North Korea rules out new talks with US, says Bush worse than Hitler
SEOUL (AFP) Aug 23, 2004
North Korea Monday described US President George W. Bush as an "imbecile" and a "tyrant" who was worse than Adolf Hitler, and ruled out holding new talks on nuclear weapons with the United States.

In an unusually strong attack, a North Korean foreign ministry spokesman said comments by Bush calling North Korea a tyrant during campaigning last week in Wisconin were "malignant slanders and calumnies".

"He is a political imbecile bereft of even elementary morality as a human being and a bad guy," said the spokesman, quoted by the official KCNA news agency.

The spokesman blamed Bush for starting wars in Iraq and elsewhere, and said the United States was trying to topple the legitimate government of North Korea.

"Bush's assumption of office turned a peaceful world into a pandemonium unprecedented in history as it is plagued with a vicious circle of terrorism and war," said the statement.

The spokesman went on to describe Bush as "a tyrant that puts Hitler into the shade" as well as "an idiot, an ignorant, a tyrant and a man-killer."

He said that following Bush's comments, it would be "impossible" to hold working-level discussions to prepare for a new round of multilateral talks on the nuclear issue. The talks bring together the two Koreas, China, Japan, Russia and the United States.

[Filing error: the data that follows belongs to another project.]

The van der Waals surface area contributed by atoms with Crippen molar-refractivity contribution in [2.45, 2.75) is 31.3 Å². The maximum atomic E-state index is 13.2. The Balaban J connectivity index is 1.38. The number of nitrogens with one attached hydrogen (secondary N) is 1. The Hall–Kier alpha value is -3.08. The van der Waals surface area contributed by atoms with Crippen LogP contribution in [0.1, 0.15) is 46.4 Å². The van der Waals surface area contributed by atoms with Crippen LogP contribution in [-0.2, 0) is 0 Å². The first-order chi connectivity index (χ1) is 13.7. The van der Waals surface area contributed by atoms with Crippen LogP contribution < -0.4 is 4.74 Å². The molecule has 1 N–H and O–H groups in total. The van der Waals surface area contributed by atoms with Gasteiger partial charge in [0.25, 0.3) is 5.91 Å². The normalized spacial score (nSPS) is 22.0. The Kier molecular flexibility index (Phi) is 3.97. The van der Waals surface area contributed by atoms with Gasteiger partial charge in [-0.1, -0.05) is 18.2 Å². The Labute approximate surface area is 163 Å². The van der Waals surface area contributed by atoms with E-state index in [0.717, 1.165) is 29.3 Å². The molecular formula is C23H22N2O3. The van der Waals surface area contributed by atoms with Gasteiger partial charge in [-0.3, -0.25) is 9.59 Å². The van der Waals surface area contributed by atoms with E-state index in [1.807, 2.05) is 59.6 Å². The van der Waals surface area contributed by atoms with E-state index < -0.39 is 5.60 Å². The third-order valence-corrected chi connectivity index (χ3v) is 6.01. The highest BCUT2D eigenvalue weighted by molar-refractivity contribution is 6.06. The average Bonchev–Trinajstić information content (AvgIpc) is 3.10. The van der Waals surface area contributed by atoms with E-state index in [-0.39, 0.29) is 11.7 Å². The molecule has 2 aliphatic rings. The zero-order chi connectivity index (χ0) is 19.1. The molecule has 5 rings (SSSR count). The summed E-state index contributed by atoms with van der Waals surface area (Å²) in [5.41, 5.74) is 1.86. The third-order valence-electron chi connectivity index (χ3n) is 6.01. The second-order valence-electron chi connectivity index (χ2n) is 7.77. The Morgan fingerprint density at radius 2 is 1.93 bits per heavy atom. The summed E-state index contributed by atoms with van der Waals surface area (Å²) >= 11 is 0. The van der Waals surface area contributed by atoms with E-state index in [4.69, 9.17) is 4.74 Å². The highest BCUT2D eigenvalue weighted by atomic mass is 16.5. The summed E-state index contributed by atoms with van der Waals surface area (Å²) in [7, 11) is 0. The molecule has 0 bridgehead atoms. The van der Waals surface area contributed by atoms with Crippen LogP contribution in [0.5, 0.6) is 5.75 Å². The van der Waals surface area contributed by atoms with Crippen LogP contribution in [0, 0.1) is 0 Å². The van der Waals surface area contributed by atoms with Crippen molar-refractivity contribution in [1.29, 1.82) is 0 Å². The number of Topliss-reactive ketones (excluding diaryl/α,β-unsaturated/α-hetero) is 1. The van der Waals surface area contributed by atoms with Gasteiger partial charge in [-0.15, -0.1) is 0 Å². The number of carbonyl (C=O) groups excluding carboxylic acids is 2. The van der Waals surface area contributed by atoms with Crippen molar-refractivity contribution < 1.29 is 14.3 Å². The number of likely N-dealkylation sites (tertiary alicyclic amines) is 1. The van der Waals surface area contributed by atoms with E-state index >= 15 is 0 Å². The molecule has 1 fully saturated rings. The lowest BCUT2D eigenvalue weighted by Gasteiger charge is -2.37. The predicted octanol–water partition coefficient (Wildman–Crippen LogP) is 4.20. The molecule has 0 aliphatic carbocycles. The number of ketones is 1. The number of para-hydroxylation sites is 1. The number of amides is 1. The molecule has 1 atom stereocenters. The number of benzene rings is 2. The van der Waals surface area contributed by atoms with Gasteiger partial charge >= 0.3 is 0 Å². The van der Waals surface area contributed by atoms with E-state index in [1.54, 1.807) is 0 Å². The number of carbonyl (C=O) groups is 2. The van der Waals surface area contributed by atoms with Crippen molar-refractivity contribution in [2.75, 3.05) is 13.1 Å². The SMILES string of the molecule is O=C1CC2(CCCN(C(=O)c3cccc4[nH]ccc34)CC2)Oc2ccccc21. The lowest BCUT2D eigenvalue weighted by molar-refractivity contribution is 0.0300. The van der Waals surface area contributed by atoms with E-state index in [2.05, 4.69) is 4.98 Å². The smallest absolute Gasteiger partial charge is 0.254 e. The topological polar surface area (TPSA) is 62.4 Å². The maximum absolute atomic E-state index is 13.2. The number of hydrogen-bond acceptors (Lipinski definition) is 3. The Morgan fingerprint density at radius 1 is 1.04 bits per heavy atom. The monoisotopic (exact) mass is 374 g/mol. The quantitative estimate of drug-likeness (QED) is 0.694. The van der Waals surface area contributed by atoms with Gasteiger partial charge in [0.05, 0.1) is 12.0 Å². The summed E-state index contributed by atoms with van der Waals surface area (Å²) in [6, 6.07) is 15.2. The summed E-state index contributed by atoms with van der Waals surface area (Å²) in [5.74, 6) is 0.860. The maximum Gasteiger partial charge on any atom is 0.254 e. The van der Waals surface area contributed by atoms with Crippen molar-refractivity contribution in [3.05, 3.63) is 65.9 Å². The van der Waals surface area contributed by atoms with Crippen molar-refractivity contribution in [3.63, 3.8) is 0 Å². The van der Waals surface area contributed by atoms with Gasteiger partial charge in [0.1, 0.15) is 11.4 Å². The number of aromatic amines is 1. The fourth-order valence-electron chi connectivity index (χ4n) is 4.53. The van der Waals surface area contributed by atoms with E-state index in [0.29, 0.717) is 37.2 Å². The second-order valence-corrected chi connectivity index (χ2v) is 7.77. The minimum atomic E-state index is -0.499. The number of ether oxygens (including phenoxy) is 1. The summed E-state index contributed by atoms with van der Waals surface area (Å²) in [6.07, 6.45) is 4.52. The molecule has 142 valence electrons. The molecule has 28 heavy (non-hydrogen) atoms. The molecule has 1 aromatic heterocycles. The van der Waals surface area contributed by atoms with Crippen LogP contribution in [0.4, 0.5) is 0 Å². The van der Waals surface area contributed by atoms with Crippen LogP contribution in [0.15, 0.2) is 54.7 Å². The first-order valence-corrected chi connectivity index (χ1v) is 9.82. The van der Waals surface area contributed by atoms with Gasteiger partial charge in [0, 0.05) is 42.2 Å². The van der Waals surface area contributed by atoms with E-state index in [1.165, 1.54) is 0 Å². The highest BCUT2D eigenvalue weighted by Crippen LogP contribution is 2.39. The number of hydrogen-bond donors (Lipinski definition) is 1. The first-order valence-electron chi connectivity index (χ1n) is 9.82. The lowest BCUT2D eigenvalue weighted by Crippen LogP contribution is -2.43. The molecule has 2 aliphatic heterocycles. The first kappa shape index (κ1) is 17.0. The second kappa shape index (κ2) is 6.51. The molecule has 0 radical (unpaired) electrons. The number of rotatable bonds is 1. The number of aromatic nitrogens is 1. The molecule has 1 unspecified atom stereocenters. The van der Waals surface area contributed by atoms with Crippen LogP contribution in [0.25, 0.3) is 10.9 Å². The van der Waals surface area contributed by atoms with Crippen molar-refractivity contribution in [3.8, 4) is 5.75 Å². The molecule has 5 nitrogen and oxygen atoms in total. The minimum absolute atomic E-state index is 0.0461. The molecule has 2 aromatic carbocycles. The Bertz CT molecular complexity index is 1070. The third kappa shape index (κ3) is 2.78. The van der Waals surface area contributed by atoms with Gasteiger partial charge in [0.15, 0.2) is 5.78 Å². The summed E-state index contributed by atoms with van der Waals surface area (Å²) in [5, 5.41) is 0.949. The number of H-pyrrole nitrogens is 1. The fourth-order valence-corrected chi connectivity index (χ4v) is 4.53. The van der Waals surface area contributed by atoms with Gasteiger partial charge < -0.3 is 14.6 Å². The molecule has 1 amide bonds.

"This made it quite impossible for the DPRK (North Korea) to go to the talks and deprived it of any elementary justification to sit at the negotiating table with the US," he said.

The third and last round of six-nation talks were held in Beijing in June and broke up without progress.

The United States wants North Korea to close down all its nuclear weapons facilities in return for a package of economic and diplomatic rewards.

Washington also said it would give North Korea security guarantees that it would not be attacked. The United States currently has no diplomatic ties with North Korea, which is also on the US list of countries sponsoring terrorism.

North Korea rejected the proposals and said it wanted aid and guarantees before it went ahead with freezing its nuclear programmes.

The stand-off over North Korea's quest for nuclear weapons erupted in October 2002 when the United States accused Pyongyang of operating a nuclear weapons programme based on enriched uranium, violating a 1994 nuclear freeze of its separate plutonium producing programme.

Pyongyang has denied running the uranium-based programme, but has again fired up its once-mothballed plutonium-based programme.

The new North Korean statement came as US and South Korean troops Monday began military exercises to test their response to a possible invasion by North Korea.

The North insists the annual two-week exercise is part of Washington's war preparations to topple the Stalinist regime, while Washington says it is purely defensive.

The two-week operation, called Ulchi Focus Lens, focused on computer simulation drills involving an unspecified number of South Korean troops and 14,500 US troops.